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Legal representatives for Atlanta rapper Gunna have filed a third motion in court this week with the hopes of landing a bond hearing.

In court documents published on Sept. 26, the Hip-Hop star’s legal team argued that the latest indictment from prosecutors failed to provide sufficient “evidence” to support claims of the rapper being a danger to society. Lawyers for the “pushin P” hitmaker said that his “only serious overt act” was dropped last month. Now they are pushing Georgia prosecutors to release Gunna, due to their lack of evidence.

In their new indictment, prosecutors claimed Gunna, whose real name is Sergio Kitchens, was arrested at a traffic stop in May 2018 after police discovered “high-capacity” weapons on the rapper and four other individuals in the vehicle. But this week, lawyers for the “Drip Too Hard” rhymer argued that prosecutors have failed to find a witness who “actually made an accusation that Kitchens has threatened anybody,” according to WSBTV. They are asking for the star’s name to be removed from the indictment and for the case to be dismissed. They say that Kitchens was only charged with violating the Georgia window tint statute, but all other charges were dropped.

In a statement, the Atlanta native’s lawyer Steven Sadow told Complex:

“Sergio Kitchens (Gunna) is very hopeful that the Court will now recognize that the discovery provided by the prosecution fails to show his pretrial release poses a significant risk of danger to any person or the community or poses a significant threat to witnesses, and accordingly grants a reasonable bond.”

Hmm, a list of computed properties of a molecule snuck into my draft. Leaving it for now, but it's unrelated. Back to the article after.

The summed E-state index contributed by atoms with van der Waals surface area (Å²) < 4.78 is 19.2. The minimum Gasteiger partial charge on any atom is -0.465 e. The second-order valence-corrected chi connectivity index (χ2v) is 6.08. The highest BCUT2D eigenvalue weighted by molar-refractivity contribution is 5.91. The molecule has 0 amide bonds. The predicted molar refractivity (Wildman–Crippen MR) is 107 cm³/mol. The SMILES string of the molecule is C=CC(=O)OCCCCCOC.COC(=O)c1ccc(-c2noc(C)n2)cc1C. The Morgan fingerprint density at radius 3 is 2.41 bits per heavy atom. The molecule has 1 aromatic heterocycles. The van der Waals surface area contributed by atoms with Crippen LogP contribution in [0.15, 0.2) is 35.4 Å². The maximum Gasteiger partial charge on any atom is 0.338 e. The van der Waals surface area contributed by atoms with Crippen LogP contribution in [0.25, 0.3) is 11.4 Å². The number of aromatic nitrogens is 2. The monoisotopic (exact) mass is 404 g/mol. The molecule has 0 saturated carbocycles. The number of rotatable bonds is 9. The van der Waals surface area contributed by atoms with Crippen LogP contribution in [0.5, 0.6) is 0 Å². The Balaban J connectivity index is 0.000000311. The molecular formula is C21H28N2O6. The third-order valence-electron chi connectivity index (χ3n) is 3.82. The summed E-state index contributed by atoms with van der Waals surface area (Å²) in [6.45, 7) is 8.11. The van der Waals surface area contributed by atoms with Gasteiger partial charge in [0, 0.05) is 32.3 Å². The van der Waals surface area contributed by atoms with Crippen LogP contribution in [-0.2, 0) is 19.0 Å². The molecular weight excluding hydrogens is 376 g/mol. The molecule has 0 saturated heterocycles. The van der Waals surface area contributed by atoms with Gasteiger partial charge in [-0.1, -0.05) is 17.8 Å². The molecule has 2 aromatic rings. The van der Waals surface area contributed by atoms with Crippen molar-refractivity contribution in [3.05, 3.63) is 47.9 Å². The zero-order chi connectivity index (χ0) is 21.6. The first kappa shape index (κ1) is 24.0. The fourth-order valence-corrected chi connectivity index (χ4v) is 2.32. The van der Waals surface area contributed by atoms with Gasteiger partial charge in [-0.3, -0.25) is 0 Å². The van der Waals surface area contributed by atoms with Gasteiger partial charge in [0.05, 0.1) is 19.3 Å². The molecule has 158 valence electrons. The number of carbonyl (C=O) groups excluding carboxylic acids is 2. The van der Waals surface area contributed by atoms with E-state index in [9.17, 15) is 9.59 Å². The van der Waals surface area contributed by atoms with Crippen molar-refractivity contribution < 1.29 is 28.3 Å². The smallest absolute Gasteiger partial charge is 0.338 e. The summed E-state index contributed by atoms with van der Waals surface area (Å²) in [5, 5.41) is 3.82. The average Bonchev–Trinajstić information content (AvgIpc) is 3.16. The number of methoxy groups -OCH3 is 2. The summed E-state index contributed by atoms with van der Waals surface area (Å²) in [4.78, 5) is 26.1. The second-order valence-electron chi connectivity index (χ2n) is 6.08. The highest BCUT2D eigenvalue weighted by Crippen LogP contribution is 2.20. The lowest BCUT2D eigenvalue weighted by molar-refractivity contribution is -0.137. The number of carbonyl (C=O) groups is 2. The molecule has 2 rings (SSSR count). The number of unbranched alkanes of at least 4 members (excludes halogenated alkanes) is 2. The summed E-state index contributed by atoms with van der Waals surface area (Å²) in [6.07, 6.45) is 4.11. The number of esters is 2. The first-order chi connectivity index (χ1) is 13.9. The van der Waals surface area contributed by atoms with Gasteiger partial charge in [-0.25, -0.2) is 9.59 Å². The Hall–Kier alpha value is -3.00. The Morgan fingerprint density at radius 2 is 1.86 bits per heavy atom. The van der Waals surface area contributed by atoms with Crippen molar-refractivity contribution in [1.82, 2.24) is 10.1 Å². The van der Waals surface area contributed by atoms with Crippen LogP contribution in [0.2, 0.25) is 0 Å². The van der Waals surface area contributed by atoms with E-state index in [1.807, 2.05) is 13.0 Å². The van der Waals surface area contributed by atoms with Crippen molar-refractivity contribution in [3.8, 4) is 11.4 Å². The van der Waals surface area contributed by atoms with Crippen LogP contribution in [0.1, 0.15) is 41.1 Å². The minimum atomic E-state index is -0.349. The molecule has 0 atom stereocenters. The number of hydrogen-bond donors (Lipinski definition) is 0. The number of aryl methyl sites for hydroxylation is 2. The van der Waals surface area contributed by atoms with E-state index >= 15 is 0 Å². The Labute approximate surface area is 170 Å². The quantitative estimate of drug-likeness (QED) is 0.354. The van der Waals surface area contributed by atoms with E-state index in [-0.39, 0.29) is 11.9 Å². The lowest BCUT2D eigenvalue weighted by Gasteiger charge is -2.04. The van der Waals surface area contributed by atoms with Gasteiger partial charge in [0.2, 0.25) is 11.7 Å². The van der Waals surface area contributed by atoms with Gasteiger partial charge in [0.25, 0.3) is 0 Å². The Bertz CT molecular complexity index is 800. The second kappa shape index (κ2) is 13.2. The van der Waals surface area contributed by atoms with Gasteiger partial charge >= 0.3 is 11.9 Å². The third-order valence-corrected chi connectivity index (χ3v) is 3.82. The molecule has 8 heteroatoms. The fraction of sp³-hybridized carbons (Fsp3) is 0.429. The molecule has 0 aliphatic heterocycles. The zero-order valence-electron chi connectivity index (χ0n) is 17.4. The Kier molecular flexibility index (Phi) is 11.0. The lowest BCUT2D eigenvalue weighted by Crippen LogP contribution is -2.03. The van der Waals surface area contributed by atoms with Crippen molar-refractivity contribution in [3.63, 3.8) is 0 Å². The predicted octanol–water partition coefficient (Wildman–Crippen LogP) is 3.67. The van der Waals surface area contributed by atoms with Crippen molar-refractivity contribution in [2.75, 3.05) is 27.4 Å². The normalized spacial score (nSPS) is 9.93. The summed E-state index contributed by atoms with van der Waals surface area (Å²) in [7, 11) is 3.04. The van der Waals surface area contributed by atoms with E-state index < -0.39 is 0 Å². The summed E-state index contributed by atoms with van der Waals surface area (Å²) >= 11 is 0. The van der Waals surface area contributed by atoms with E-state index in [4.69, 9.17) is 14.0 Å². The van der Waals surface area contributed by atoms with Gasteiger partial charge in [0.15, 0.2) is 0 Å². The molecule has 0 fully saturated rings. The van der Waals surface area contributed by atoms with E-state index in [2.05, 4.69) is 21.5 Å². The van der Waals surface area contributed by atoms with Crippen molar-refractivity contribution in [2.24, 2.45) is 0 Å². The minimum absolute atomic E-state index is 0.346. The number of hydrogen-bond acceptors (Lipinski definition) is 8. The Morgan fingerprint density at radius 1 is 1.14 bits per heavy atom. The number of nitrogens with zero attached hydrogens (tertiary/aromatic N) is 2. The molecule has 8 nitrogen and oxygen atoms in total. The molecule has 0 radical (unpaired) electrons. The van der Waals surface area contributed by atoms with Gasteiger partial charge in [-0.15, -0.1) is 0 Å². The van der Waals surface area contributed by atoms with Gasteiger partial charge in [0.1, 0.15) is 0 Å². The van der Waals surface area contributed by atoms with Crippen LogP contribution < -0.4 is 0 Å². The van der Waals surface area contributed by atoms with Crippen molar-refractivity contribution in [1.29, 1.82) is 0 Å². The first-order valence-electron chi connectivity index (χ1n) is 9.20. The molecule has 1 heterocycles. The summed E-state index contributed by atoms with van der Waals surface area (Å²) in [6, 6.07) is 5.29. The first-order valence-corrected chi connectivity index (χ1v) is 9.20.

Gunna has been in jail since May 2022. In the spring, officials from the Fulton County District Attorney’s office indicted him and 25 other artists affiliated with the Hip-Hop label YSL on racketeering, theft, and assault among other charges. Following his arrest, Gunna was slammed with one count of racketeering. Prosecutors alleged that the rapper received stolen property and was in possession of drugs with the intent to distribute. Lyrics from some of the rapper’s popular songs were used in court to file a case against him, but his law team says that his lyrical content “provides no basis for denying bond.”

In June, Gunna took to Instagram with a brief update about the dispute, telling fans that this year was “one of the best,” despite the ongoing case. “For now, I don’t have my freedom,” he wrote. “But I am innocent. I am being falsely accused and will never stop fighting to clear my name!”

Fans of the star have been signing the Protect Black Art petition which calls for legislation at federal and state levels to limit the use of art as evidence in criminal trials. As of Sept. 29, the petition has received over 65,000 signatures just shy of its 75,000 goal.

Gunna’s trial date is set for Jan. 9, 2023.


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